I then decided to see if this study had been fact checked previously. I went onto Snopes and typed in Coffee leads to longer life study. There were a lot of results that came up, 16 pages worth to be exact, but none of which related to the study I am focusing on. My next step was to research the author of the CNN article. When I googled Daniella Emanuel I came across things such as a LinkedIn account, Twitter, and CNN articles. I then came across Daniella Emanuel’s website and looked on her page specifically in the about me section. She is currently an intern for CNN’s Health Unit.Screen Shot 2017-10-05 at 12.25.46 PM.png

Blog #6: Truth-o-meter Topics

  1. The first possible topic I found is a study that says drinking more coffee can lead to a longer life. I found this article by googling “recent study”. The article is located on CNN’s website and was written by  Daniella Emanuel on Wednesday July 12, 2017. I would go upstream by clicking on the links the article offers that direct me to two case studies. The studies were done by Annals of Internal Medicine and are titled “Association of Coffee Consumption With Total and Cause-Specific Mortality Among Nonwhite Populations” and “Coffee Drinking and Mortality in 10 European CountriesA Multinational Cohort Study”. I can easily research if coffee leads to a longer life and see what other sources say to compare as well as visiting the fact checking websites to see if this study has been fact checked previously. coffee.jpg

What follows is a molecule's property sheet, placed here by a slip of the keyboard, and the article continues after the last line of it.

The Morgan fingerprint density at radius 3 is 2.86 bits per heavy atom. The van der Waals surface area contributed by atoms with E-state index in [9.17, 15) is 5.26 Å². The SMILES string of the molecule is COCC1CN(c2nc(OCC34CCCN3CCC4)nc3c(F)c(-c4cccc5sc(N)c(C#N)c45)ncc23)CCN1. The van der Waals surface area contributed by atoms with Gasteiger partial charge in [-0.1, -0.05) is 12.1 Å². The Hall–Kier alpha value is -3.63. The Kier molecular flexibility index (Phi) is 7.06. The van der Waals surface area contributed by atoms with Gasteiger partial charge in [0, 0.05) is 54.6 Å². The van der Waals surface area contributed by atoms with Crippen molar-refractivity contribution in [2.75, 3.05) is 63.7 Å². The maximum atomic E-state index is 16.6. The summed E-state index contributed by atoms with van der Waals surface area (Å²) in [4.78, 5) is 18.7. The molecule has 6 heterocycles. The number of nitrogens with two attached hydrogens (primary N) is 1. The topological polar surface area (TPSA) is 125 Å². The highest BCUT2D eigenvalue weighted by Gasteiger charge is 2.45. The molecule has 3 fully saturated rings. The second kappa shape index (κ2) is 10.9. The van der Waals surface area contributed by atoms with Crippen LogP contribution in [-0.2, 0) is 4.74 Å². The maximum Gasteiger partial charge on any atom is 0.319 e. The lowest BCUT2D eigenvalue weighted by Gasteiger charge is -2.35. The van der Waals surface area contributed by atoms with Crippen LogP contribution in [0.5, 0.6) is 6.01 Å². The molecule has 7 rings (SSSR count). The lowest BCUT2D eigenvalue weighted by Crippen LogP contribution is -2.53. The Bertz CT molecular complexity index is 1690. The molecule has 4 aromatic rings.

2. The second possible topic for my truth-o-meter post could be a post by The Courier entitled “You can detect infidelity in a person’s voice”. It was posted 22 hours ago by Washington Post. As i continued to read it said they conducted a study which was published in Evolutionary Psychology. To investigate further on this topic I could go upstream by searching for the study in the Evolutionary Psychology. I can also search if there has been any other studies about this specific topic. I would take pictures into account and could search for Evolutionary Psychology’s impact factor to see how reliable it is. I could also fact check the website, The Courier, that the article is on.voice.jpg